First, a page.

Backing...

Discussion in 'Tackle and Rigging' started by Fish'nFool, Mar 27, 2009.

  1. Fish'nFool

    Fish'nFool Member

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    Just received my Stella 8k FA and can I just say it's the finest reel that I have ever laid my hands on and I cannot wait to use it!

    Anyway, I picked up a 330 yd spool of 55lb Diawa Boat Braid, which I hear fills up the 8k spool nicely. How many yards of backing should I put on without running the risk of putting on to little or to much and should I use a 55lb mono backing?
     
  2. Sea Crappie

    Sea Crappie Senior Member

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    You don't need any backing to fill the spool (as long as that's PE 4 line). Also, to prevent spool slippage, a piece of tape on the spool is all you need. I don't use mono backing and have never had a problem.
     

  3. papio

    papio Senior Member

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    No need for mono backing. I use Flexx-Rap or Self Grip (adhering tape) use minimum to cover spool.
     
  4. Fish'nFool

    Fish'nFool Member

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    Thanks for the replies!

    Great post from basil, thanks Bret. I always thought backing was mandatory when spooling up a reel with braid and most tackle shops I talk to always tell me the same thing. Relatively new technology runs into old school thinking I guess.

    I had green powerpro slip under pressure after I spooled it on my Penn GT reel so I had to take it all off (400+ yds) and ended up putting it back on with a mono backing. Based on Basil's post I am thinking it was a result of not wrapping it tight enough so it could get a good bite when I initially started - oh well.
     
  5. pametfisher

    pametfisher Senior Member

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    Thanks for the replies!

    Great post from basil, thanks Bret. I always thought backing was mandatory when spooling up a reel with braid and most tackle shops I talk to always tell me the same thing. Relatively new technology runs into old school thinking I guess.

    I had green powerpro slip under pressure after I spooled it on my Penn GT reel so I had to take it all off (400+ yds) and ended up putting it back on with a mono backing. Based on Basil's post I am thinking it was a result of not wrapping it tight enough so it could get a good bite when I initially started - oh well.

    I just sent two Stella 20K FA spools to Basil for loading with 60/80# JB hollow. I took a few yards of 80# hollow, wound it 4 times around the spool backwards to the normal direction, and tied the tag end with a 7 turn Uni. The Uni was pulled down VERY tightly and a one inch tag was left. Then I wound 20 turns on VERY tightly--all of the preceeding done according to the JB instruction which Basil posted, with the tag of the Uni knot laid across the spool.

    To test and see if it would slip, I put an end loop into this stub of connecting line and lifted 70 pounds of dead weight from the floor. The connection to the spool will never slip. It is extremely solid. All as Jerry Brown predicted. No tape was needed.

    Basil then spliced the 60# hollow to my 80# stub and filled the spools with 8 lbs. or so of drag pressure. (He could have knotted the line to the spool too and I would completely trust him. But I didn't want to ask him to do the load testing which, being a skeptic, was important to me.)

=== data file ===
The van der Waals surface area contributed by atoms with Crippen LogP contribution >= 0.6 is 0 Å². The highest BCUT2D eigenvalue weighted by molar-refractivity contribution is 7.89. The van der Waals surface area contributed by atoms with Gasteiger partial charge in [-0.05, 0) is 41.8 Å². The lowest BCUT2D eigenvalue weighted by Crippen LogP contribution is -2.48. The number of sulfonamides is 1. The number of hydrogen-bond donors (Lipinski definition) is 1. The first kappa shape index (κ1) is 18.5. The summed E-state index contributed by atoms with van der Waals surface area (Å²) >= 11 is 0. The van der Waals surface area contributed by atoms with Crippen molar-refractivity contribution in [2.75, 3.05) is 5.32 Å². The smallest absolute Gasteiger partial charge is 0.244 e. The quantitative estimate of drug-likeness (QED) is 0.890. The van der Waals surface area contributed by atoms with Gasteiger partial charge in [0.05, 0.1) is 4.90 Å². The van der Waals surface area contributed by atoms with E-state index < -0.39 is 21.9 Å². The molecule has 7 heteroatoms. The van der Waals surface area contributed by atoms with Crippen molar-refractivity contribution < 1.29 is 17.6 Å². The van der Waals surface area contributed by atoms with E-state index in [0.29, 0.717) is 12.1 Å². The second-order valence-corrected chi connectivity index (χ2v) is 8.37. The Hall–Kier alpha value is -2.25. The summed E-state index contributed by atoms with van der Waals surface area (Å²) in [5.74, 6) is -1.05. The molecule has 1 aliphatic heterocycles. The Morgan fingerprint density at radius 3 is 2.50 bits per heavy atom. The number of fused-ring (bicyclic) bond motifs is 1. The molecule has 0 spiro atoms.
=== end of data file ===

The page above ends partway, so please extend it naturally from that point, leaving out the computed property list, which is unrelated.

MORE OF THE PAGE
6. Fish'nFool

    Fish'nFool Member

    46
    0
    I just sent two Stella 20K FA spools to Basil for loading with 60/80# JB hollow. I took a few yards of 80# hollow, wound it 4 times around the spool backwards to the normal direction, and tied the tag end with a 7 turn Uni. The Uni was pulled down VERY tightly and a one inch tag was left. Then I wound 20 turns on VERY tightly--all of the preceeding done according to the JB instruction which Basil posted, with the tag of the Uni knot laid across the spool.

    To test and see if it would slip, I put an end loop into this stub of connecting line and lifted 70 pounds of dead weight from the floor. The connection to the spool will never slip. It is extremely solid. All as Jerry Brown predicted. No tape was needed.

    Basil then spliced the 60# hollow to my 80# stub and filled the spools with 8 lbs. or so of drag pressure. (He could have knotted the line to the spool too and I would completely trust him. But I didn't want to ask him to do the load testing which, being a skeptic, was important to me.)

    So you loaded the spools with backing before sending them to Basil? I suppose the JB instructions will work fine for all braids. I've never used JB, but have heard nothing but good things. Curious, some lines have a pretty slick coating, is JB anymore prone to slipping then any other braid?

    I will try to track down Basils post with the instructions. Thanks
     
  7. pametfisher

    pametfisher Senior Member

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    So you loaded the spools with backing before sending them to Basil? I suppose the JB instructions will work fine for all braids. I've never used JB, but have heard nothing but good things. Curious, some lines have a pretty slick coating, is JB anymore prone to slipping then any other braid?

    I will try to track down Basils post with the instructions. Thanks

    Here's the post that has some spooling comments from me and instructions from Basil's site. http://www.360tuna.com/forum/f3/spooling-minimum-line-twist-spinning-reels-4657/

    I didn't ship it with backing, just I wanted to tie my own knot to the spool. Then Basil did a hollow core line-to-line splice and added the line.

    JB is not more or less prone to slipping. I believe that his white line is pure spectra fiber, no coating.